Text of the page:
Staging CT scan showed a 3.8 cm liver lesion straddling Segment IVA and Segment VIII, consistent with her known FNH. There was no evidence of metastatic visceral disease and a bone scan also ruled bony metastasis.
She was planned to receive adjuvant chemotherapy as per Slamon et al. called AC-TH involving 4 cycles of 3 weekly doxorubicin and cyclophosphamide (AC); followed by 4 cycles of 3 weekly concurrent docetaxel and trastuzumab (TH); followed by 3 weekly trastuzumab up to a total of 52 weeks of treatment . Her body surface area (BSA)  was 1.83 m2 (height: 169 cm, weight: 71.4 kg) and she had normal baseline renal, hepatic and haemotological function. She was dosed with docetaxel 185 mg (100 mg/m2 BSA) and Herceptin 572 mg (8 mg/kg loading dose) .
She tolerated her initial 4 cycles of doxorubicin/cyclophosphamide well, but presented with visual disturbance shortly after her first cycle docetaxel and trastuzumab. At presentation, her regular medications included atenolol, telmisartan, hydrochlorothiazide, pantoprazole, fish oil, multivitamin, vitamin D and glucosamine. She was allergic to codeine.
After extensive discussion and collaboration between the oncology, neurology and ophthalmology teams, the working diagnosis of a bilateral toxic optic neuropathy was thought to be most likely with docetaxel the likely causative agent rather than trastuzumab. The patient was admitted under the oncology team and treated with high dose steroids: initially dexamethasone 8 milligrams twice daily orally for 24 hrs, followed by intravenous pulse methylprednisolone 1 gram once daily for 3 days on neurology advice.
Over the next 36 hours more extensive investigations were undertaken. Further blood work including ANA, dsDNA, Rheumatoid factor, ANCA, ACE, antiphospholipid antibodies, and anti-neuronal antibodies (anti-HU/Ri/Yo/PCA-2) were all negative. Quantiferon Gold, Toxoplasma and syphilis serology and CMV/EBV IgM were also negative. Serum levels of vitamins potentially causing a nutritional optic neuropathy were normal as well. Chest X-ray was unremarkable. Lumbar puncture showed an opening pressure of 11 cm of H2O and CSF analysis showed no leucocytes or blood, and protein and glucose levels within normal limits. Cryptococcal serology and HSV PCR were negative on the CSF sample. Transthoracic echocardiography and carotid ultrasound were both normal. CT Chest/Abdomen/Pelvis was unremarkable. Unfortunately ophthalmic electrophysiological testing was not possible in this patient.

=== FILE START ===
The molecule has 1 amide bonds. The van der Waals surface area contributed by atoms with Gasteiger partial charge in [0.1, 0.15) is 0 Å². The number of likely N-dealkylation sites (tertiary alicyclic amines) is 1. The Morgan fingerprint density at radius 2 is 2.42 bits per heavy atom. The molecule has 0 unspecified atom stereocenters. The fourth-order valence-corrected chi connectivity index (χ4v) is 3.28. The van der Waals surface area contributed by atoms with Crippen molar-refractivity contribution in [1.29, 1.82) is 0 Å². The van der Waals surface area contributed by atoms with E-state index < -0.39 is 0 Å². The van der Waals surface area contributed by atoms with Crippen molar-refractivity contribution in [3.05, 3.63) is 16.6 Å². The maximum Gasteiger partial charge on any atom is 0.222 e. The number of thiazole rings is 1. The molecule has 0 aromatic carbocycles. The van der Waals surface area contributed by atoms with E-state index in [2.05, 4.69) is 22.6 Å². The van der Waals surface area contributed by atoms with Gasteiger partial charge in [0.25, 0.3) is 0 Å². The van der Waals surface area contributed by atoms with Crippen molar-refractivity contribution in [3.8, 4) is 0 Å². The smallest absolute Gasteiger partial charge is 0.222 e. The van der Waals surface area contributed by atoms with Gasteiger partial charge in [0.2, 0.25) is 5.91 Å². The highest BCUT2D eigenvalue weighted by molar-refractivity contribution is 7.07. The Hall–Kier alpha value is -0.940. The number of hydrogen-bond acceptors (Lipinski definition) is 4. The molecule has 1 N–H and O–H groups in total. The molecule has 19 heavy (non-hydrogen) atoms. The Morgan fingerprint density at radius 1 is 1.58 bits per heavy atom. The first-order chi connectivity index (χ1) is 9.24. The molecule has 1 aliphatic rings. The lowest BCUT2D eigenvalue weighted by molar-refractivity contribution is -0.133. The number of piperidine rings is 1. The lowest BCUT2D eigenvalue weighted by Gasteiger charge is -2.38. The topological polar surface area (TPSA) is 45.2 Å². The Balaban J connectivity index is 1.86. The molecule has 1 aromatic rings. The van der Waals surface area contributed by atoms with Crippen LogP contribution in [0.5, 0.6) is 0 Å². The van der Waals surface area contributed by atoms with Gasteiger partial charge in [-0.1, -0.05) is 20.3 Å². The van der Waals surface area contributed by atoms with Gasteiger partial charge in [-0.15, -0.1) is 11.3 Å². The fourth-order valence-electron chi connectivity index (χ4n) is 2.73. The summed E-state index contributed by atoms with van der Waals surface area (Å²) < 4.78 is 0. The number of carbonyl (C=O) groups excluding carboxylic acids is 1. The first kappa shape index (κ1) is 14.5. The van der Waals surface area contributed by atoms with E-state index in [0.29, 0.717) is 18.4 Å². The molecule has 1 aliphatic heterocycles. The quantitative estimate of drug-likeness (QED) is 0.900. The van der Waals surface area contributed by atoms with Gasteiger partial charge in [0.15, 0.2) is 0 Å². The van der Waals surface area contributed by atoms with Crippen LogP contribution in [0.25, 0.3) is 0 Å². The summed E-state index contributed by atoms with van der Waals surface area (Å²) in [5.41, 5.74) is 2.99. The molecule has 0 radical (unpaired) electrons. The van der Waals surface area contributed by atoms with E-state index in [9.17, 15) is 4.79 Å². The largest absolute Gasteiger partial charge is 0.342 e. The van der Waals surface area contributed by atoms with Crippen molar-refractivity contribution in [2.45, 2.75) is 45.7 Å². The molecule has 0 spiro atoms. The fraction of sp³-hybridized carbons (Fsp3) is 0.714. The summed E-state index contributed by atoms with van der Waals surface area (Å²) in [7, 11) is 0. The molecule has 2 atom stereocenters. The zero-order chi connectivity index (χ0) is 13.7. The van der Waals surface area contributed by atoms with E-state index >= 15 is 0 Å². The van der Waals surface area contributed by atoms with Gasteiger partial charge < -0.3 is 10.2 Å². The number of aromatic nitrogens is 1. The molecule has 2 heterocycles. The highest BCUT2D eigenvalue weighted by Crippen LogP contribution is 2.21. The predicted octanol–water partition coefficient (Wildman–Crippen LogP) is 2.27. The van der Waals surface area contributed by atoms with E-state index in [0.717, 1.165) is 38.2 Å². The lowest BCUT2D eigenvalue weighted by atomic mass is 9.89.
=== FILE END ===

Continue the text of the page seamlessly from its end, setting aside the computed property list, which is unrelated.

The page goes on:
Over the first 36 hours of the admission, ophthalmic examination revealed gradual worsening in best-corrected visual acuity to 6/30 in the right eye and 6/120 in the left eye, although the patient’s vision was seen to fluctuate over this period. Serial visual field testing also showed progression of visual field defects bilaterally despite a stable optic nerve head appearance on examination (Figure 2B). On the 4th day of admission, after 3 doses of methylprednisolone, the patient reported slight improved in central vision bilaterally with best-corrected visual acuity of 6/9 in the right eye and 6/9 in the left eye. Visual field testing at this time was stable in both eyes (Figure 2C). The patient was then discharged from hospital on 70 mg of oral prednisone daily which was to be tapered down over 2 months.
Subsequent review over the next 3 months showed stabilisation of visual acuity, resolution of optic nerve head swelling and haemorrhage (Figure1 B-E) and resolution of visual field defects bilaterally (Figure 2D-E). Docetaxel chemotherapy was discontinued but the patient has since completed 8 further cycles of trastuzumab therapy without any complication. Steroids were successfully ceased with no relapse of symptoms.
After biochemical assessment of the pituitary-gonadal axis confirmed that the patient was postmenopausal, adjuvant endocrine therapy with an aromatase inhibitor – letrozole (1-letrozole) was safely commenced with no deterioration in vision. Three months after discharge, best-corrected visual acuity was 6/9 bilaterally. Trastuzumab therapy is planned to continue for 1 year in total in addition to 5 years of letrozole therapy as per international guidelines . The patient was strongly encouraged to quit smoking.